According to new research, around 90 species of amphibian are extinct due to a deadly fungal disease that eats their skins alive. This silent killer has taken down nearly 7 percent of all amphibians species, that is to say, nearly 500 species of frogs, toads, and salamanders have been affected. This pathogen is believed to have first emerged in Asia in the 1980s. The number indicates that the disease has created the greatest loss of biodiversity by any pathogen.
Stop the pet trade in amphibians immediately.
The environment will collapse while we fret about interfering with the market
— Cham Payne 🧐 (@Calamity_Payne) March 29, 2019
Trenton Garner from the Zoological Society of London, one of the paper’s authors, commented saying, “It’s crazy what this pathogen does”. The damage done by the chytrid fungi Batrachochytrium dendrobatidis (Bd) and Batrachochytrium salamandrivorans (Bsal) has brought devastation upon 90 species that are presumed extinct in the wild. When the chytrid’s emerged in Asia, the disease spread rapidly which was aided by globalization and trade in wildlife.
“We’ve known that’s chytrid’s really bad, but we didn’t know how bad it was, and it’s much worse than the previous early estimates,” says study leader Ben Scheele, an ecologist at Australian National University. “Our new results put it on the same scale, in terms of damage to biodiversity, like rats, cats, and [other] invasive species.”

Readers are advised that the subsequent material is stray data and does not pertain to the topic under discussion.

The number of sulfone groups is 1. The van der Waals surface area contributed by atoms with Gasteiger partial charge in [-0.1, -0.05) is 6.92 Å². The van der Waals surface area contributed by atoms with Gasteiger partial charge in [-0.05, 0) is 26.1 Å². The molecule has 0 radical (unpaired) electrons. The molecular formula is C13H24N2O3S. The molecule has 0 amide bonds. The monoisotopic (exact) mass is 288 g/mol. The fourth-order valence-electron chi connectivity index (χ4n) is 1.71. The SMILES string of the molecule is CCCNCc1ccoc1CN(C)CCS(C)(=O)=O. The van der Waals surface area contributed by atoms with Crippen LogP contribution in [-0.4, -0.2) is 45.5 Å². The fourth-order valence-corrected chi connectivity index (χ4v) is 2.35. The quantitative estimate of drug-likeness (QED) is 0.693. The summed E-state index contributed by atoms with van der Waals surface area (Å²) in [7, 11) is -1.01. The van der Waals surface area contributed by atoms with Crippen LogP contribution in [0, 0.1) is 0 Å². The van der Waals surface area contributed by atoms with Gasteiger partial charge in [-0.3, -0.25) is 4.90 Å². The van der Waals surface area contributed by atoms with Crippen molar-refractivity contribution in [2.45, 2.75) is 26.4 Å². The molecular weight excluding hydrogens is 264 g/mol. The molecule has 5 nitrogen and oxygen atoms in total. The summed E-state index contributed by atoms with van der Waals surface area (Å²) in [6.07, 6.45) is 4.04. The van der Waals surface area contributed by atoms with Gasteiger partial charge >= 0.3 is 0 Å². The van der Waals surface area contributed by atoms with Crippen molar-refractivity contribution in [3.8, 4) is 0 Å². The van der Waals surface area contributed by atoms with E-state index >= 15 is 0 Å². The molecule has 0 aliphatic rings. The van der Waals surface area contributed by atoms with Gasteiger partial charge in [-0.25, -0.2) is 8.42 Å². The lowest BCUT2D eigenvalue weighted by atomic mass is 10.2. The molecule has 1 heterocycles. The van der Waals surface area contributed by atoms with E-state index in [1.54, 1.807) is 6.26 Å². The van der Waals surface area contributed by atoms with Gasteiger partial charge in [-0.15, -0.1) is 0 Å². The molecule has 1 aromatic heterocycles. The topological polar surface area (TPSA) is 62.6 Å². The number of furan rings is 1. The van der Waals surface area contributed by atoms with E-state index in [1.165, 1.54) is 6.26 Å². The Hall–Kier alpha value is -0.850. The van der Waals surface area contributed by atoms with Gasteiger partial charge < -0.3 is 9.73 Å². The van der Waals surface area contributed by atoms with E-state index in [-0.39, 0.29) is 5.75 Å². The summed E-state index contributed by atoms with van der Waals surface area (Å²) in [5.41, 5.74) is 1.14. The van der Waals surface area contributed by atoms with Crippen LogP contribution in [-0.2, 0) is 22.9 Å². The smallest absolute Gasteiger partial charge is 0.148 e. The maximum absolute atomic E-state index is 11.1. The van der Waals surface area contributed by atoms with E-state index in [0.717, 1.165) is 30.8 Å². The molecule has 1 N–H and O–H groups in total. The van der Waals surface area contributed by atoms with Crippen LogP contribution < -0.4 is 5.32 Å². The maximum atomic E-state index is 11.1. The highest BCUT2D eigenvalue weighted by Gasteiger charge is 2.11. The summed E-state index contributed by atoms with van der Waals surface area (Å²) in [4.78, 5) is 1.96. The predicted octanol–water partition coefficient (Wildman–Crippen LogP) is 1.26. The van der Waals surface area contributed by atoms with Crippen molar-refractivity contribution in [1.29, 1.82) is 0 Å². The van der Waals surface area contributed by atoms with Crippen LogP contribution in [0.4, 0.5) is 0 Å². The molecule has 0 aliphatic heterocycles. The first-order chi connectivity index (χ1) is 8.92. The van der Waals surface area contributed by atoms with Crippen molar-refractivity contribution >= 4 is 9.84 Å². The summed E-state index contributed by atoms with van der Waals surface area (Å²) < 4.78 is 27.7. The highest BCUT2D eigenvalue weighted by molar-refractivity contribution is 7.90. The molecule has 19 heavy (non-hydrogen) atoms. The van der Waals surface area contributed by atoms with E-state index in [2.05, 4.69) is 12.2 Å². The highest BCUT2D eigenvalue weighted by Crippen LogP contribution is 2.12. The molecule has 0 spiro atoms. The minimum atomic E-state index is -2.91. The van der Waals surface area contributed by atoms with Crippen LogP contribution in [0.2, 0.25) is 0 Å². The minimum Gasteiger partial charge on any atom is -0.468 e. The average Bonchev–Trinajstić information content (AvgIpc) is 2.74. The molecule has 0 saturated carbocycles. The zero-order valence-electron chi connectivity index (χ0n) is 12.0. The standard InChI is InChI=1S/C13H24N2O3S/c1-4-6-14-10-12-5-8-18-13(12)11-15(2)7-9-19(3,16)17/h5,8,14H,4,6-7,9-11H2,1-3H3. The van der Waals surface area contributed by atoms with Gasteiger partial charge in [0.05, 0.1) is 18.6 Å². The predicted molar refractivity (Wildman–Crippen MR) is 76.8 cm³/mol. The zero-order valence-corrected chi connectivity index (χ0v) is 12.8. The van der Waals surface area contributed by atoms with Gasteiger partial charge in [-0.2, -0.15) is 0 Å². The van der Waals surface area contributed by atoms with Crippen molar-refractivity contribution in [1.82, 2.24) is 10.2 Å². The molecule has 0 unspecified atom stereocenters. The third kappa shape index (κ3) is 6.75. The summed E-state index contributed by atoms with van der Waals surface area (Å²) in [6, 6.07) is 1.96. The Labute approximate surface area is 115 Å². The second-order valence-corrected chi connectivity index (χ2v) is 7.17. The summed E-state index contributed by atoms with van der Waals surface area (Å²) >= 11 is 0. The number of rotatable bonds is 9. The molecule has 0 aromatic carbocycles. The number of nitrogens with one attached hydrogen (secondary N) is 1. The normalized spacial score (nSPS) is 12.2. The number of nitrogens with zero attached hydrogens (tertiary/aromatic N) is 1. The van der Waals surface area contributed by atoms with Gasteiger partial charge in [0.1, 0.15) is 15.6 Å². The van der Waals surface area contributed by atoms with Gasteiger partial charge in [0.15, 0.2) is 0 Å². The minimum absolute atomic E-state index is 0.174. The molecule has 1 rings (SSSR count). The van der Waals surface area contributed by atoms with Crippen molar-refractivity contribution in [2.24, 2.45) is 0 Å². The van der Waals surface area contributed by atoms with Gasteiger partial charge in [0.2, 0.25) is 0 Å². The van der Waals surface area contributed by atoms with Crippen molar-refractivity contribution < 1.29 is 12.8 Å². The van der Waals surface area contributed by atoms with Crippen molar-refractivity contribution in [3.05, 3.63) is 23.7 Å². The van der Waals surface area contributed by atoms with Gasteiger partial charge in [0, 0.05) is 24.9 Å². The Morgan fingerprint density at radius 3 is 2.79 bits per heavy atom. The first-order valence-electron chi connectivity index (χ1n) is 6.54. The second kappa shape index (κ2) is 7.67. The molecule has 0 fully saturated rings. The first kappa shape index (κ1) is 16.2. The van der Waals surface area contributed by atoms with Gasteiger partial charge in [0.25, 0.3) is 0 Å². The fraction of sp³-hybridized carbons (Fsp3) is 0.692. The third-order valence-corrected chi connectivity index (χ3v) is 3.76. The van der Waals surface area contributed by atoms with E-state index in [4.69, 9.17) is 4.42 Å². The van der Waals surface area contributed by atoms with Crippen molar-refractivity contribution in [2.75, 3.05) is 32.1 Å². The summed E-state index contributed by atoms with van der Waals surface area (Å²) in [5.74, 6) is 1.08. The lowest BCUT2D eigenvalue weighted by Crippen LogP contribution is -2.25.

The main factor that brought down the number of species is the disease but for others, habitat loss and climate change were the contributing factors for the decline. However, there is still hope. New species hit by the disease is down. Which means these frogs appear to be evolving a resistance to the disease and also the antifungal treatments have also shown to work in some cases.
For now, Scheele says the world needs to lessen the other threats amphibians face, from habitat loss to invasive species. Also, captive-breeding efforts such as the Amphibian Ark could act as genetic lifeboats.
Wendy Palen, a biologist at Simon Fraser University in British Columbia said, “It’s pretty sobering that we haven’t been able to do those sorts of obvious things … Maybe this is a real wake-up call.”
I think it's genuinely hard to appreciate just how destructive Bd has been. Imagine how people would react if a new disease started wiping out 6.5% of mammal species. That's roughly everything with hooves plus everything with flippers. We'd lose our shit. https://t.co/IwR6H6C15b
— Ed Yong (@edyong209) March 28, 2019
Humanity is so many steps closer to #extinction that yesterday.
— American Fascism Defined (@PinchandScrimp) March 29, 2019
Dang this is really really sad. 😩 Save the frogs!
— David Pradel (@davepradel_) March 29, 2019
— Alise Fisher (@AliseFisher) March 28, 2019